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U.K. drama Apple Tree Yard is as steamy as it is woebegone

"Before I met you I was a civilized woman. Civilized. Now I don't even know what that means." Those are the first words spoken by Dr. Yvonne Carmichael, a middle-aged scientist and mother. When she says that, she is on her way to court, on trial for murder, and in her head she is speaking to her lover.

Apple Tree Yard (Sunday, Super Channel, 9 p.m.) is a new BBC four-part drama about what happens to Dr. Carmichael (Emily Watson). Her lover happens, a rape happens and a murder happens.

This erotic-psychological thriller, based on the novel by Louise Doughty, caused a small stir in Britain when it aired. The BBC promoted it teasingly for its eroticism but it is in fact, as it unfolds, chillingly forlorn, a morality tale that is maddeningly elliptical at times. It is a feminist fable of sorts, and that feminist theme is established at the point where Yvonne's life begins to spiral into dark unknowns.

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More accurately, it is in the exact tiny place where her life changes – a broom cupboard next to an underground chapel in the vast basement of Westminster, London. The scientist, a married woman in her early 50s, has just spoken to a committee of MPs about genetics, her field of expertise. Afterward, a suave middle-aged man, Mark (Ben Chaplin) flatters her with praise of her assuredness with the MPs. Then he invites her to visit the tiny, gorgeous underground chapel. And once there, he invites her to see the cupboard where the suffragette Emily Davison once hid overnight so she could enter Parliament and denounce the government on the issue of voting rights for women. Davison later died, in 1913, after being hit by King George V's racehorse during another protest to demand the vote for women.

We are meant to connect Yvonne's decision to have sex with Mark, a man she's just met, to the suffragette movement. She has the freedom Davison fought for and that includes sexual freedom for a woman in her 50s. A scientist, she is not guileless about her urges. "The lives we build keep us human, but really we are all just animals," she says later to herself.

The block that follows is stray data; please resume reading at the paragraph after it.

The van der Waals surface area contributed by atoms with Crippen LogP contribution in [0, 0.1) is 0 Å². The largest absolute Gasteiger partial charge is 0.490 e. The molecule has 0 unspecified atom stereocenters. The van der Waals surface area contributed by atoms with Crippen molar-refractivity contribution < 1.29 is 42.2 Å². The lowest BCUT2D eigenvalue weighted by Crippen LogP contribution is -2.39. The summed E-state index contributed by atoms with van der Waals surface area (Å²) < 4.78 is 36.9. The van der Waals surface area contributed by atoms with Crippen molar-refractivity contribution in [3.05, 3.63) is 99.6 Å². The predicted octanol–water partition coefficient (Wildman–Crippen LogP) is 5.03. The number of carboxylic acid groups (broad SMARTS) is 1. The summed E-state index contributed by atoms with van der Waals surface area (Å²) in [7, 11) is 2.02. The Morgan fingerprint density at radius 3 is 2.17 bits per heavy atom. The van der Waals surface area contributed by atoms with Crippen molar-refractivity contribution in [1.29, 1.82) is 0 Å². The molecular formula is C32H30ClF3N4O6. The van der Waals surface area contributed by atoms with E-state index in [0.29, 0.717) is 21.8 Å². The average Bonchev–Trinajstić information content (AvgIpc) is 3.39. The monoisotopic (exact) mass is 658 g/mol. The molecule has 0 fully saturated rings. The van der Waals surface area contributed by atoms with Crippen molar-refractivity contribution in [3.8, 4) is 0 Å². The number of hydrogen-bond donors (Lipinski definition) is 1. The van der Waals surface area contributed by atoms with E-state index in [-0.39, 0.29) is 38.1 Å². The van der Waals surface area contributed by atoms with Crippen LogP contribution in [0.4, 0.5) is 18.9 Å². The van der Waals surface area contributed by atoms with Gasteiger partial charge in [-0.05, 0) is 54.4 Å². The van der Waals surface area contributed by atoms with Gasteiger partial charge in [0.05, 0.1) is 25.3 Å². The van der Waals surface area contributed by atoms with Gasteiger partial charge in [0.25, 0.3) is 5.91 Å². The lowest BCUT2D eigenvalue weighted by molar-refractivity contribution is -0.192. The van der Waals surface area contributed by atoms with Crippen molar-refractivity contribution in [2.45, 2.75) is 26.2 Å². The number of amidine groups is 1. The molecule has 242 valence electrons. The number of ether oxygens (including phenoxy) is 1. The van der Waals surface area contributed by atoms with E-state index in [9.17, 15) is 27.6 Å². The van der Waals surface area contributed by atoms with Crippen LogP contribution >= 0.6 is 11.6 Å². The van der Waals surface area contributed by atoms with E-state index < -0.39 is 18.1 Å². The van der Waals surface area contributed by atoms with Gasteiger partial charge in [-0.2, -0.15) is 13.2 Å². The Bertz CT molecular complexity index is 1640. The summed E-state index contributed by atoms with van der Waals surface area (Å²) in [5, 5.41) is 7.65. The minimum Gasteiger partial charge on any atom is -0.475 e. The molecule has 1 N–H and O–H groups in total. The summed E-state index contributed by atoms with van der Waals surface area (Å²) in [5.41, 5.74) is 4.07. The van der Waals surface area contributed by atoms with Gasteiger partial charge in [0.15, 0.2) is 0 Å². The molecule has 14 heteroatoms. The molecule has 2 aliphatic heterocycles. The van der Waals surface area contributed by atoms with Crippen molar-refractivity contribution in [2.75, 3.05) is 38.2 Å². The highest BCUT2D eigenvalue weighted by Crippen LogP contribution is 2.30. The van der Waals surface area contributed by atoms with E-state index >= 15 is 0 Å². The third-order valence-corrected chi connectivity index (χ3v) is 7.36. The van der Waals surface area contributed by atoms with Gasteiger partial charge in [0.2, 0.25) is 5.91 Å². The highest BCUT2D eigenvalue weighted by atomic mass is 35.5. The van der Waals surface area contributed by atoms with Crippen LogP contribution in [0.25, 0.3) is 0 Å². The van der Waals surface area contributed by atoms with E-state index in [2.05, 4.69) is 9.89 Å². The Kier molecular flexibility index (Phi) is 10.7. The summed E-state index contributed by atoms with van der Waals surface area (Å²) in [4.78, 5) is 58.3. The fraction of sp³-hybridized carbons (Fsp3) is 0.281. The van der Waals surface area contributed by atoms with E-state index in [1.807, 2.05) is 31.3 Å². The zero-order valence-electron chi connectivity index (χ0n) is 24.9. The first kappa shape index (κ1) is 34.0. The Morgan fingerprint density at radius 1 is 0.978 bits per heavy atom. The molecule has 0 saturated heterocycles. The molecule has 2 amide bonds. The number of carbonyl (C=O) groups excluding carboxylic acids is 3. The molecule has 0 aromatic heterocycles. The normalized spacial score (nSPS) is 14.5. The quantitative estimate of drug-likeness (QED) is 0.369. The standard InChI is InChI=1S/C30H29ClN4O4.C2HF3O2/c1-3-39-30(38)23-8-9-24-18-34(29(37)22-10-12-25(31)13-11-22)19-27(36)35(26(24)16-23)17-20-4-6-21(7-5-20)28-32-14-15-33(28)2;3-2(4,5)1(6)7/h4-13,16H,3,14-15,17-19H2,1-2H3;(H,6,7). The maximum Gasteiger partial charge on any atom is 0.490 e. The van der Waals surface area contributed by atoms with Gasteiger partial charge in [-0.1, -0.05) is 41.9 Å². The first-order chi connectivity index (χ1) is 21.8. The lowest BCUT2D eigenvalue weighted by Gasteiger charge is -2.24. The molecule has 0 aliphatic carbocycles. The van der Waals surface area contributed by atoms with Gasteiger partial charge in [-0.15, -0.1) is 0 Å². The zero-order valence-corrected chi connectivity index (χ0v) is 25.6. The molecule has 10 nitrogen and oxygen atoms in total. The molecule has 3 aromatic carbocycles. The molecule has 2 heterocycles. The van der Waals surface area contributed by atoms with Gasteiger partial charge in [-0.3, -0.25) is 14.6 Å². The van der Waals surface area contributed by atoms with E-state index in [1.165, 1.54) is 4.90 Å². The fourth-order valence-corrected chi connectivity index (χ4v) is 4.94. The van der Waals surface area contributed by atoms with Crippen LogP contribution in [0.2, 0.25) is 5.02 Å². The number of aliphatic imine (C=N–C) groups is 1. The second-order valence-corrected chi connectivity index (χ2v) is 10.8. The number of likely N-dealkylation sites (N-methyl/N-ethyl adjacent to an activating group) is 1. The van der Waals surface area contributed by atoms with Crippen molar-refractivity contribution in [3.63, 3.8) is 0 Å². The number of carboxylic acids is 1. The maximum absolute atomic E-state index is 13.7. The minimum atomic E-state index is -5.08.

There is, for a while, an almost celebratory quality to the way Yvonne's affair is depicted. We see her emerge from a restaurant, glowing, smiling, unsteady on her feet, after sex with Mark in the bathroom. And the title is taken from a small alleyway near the Palace of Westminster where the lovers have sex al fresco, unseen and often. Yvonne keeps her secret while her family – a husband who is an academic and two adult children – don't seem to notice anything different about her. But somebody, a male colleague, does notice and from there the drama takes on a hellish quality.

Apple Tree Yard is first an excellent thriller, tightly wound, and its twists emerge organically, not in a forced manner. It is thrilling and simultaneously disturbing; among the most disturbing you will watch this year.

On the surface, the drama belongs in that genre of English fiction derisively called "the Hampstead novel." The genre was defined by one critic as "a middle-class morality novel – probably involving adultery and shallow-masquerading-as-deep." But inherent in this story is a simmering question that's far from shallow. It engages with a theme that originates in that cupboard once occupied by the famous suffragette and asks – what do women get to do with the freedom bestowed upon them?

Watson has expressed complicated feeling about the series. On the one hand, she praised its depiction of sexuality in older women, and on the other hand said she felt traumatized by one of the scenes. Viewers might have equally mixed feelings about it, this wonderful, highly peculiar drama that is as steamy as it is woebegone, as non-judgmental as it is unnerving.

Also airing this weekend

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Birth of a Family (Sunday 9 p.m. on CBC Docs POV) is Tasha Hubbard's poignant doc about one woman's long search for her siblings and the emotionally complicated reunion that was the result.

Specifically, it's about the four children of Mary Jane Adam, a Dene single mother from Saskatchewan, who were all taken from her in what is called the Sixties Scoop, when Indigenous children were removed from their families and put into foster homes where white parents raised them. One of the four, Betty Ann, spent decades looking for her siblings and, miraculously, found them. They reunite in Banff and talk about their lives and aspirations, with the beauty of the Alberta region surrounding them. Thus, the filmmaker presents picturesque, unspoiled Canada as an ironic backdrop to what is a happy but fraught family reunion – a reunion that illuminates what is beneath the picturesque exterior that Canada presents to itself and the world.

The American Music Awards (Sunday, ABC, CTV, 8 p.m.) is always more loose and lively than the Grammys. The host is Tracee Ellis Ross (from Black-ish) and her mom, Diana Ross, is a performer and the recipient of the Lifetime Achievement Award. Pink and Kelly Clarkson are set to open the show together in a performance and, among other things, Christina Aguilera will perform to honour Whitney Houston. There will be speeches. Wonder what they will be about … ?

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About the Author
Television critic

John Doyle is The Globe and Mail's television critic. His column appears in the Review section Monday to Thursday and on Saturday. He has been the paper's critic since 2000. More

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